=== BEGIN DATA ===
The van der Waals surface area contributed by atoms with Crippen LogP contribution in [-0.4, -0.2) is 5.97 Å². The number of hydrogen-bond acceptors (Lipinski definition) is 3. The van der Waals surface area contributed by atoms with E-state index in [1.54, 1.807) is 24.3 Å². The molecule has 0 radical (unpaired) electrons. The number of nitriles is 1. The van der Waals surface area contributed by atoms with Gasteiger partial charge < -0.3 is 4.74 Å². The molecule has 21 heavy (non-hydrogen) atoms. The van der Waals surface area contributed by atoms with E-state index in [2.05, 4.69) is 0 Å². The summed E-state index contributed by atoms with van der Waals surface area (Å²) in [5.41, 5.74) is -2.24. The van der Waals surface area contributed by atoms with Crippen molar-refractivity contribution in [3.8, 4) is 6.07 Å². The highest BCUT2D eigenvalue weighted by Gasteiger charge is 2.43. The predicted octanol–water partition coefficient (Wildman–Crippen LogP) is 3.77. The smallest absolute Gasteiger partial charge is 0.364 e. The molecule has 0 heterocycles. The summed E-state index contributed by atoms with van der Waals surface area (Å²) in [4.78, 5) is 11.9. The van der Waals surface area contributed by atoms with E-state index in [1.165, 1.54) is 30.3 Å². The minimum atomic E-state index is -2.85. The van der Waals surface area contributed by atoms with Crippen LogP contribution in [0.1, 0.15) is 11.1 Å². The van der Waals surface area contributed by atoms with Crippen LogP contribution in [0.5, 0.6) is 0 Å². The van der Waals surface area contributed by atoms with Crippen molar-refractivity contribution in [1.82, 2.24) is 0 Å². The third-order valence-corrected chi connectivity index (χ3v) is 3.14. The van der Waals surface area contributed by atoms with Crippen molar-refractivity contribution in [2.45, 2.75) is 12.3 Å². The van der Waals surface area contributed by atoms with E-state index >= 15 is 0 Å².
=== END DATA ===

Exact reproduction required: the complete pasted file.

The van der Waals surface area contributed by atoms with Crippen LogP contribution in [-0.4, -0.2) is 5.97 Å². The number of hydrogen-bond acceptors (Lipinski definition) is 3. The van der Waals surface area contributed by atoms with E-state index in [1.54, 1.807) is 24.3 Å². The molecule has 0 radical (unpaired) electrons. The number of nitriles is 1. The van der Waals surface area contributed by atoms with Gasteiger partial charge < -0.3 is 4.74 Å². The molecule has 21 heavy (non-hydrogen) atoms. The van der Waals surface area contributed by atoms with E-state index in [2.05, 4.69) is 0 Å². The summed E-state index contributed by atoms with van der Waals surface area (Å²) in [5.41, 5.74) is -2.24. The van der Waals surface area contributed by atoms with Crippen molar-refractivity contribution in [3.8, 4) is 6.07 Å². The highest BCUT2D eigenvalue weighted by Gasteiger charge is 2.43. The predicted octanol–water partition coefficient (Wildman–Crippen LogP) is 3.77. The smallest absolute Gasteiger partial charge is 0.364 e. The molecule has 0 heterocycles. The summed E-state index contributed by atoms with van der Waals surface area (Å²) in [4.78, 5) is 11.9. The van der Waals surface area contributed by atoms with E-state index in [1.165, 1.54) is 30.3 Å². The minimum atomic E-state index is -2.85. The van der Waals surface area contributed by atoms with Crippen LogP contribution in [0.1, 0.15) is 11.1 Å². The van der Waals surface area contributed by atoms with Crippen LogP contribution in [0.5, 0.6) is 0 Å². The van der Waals surface area contributed by atoms with Crippen molar-refractivity contribution in [1.82, 2.24) is 0 Å². The third-order valence-corrected chi connectivity index (χ3v) is 3.14. The van der Waals surface area contributed by atoms with Crippen molar-refractivity contribution in [2.45, 2.75) is 12.3 Å². The van der Waals surface area contributed by atoms with E-state index >= 15 is 0 Å².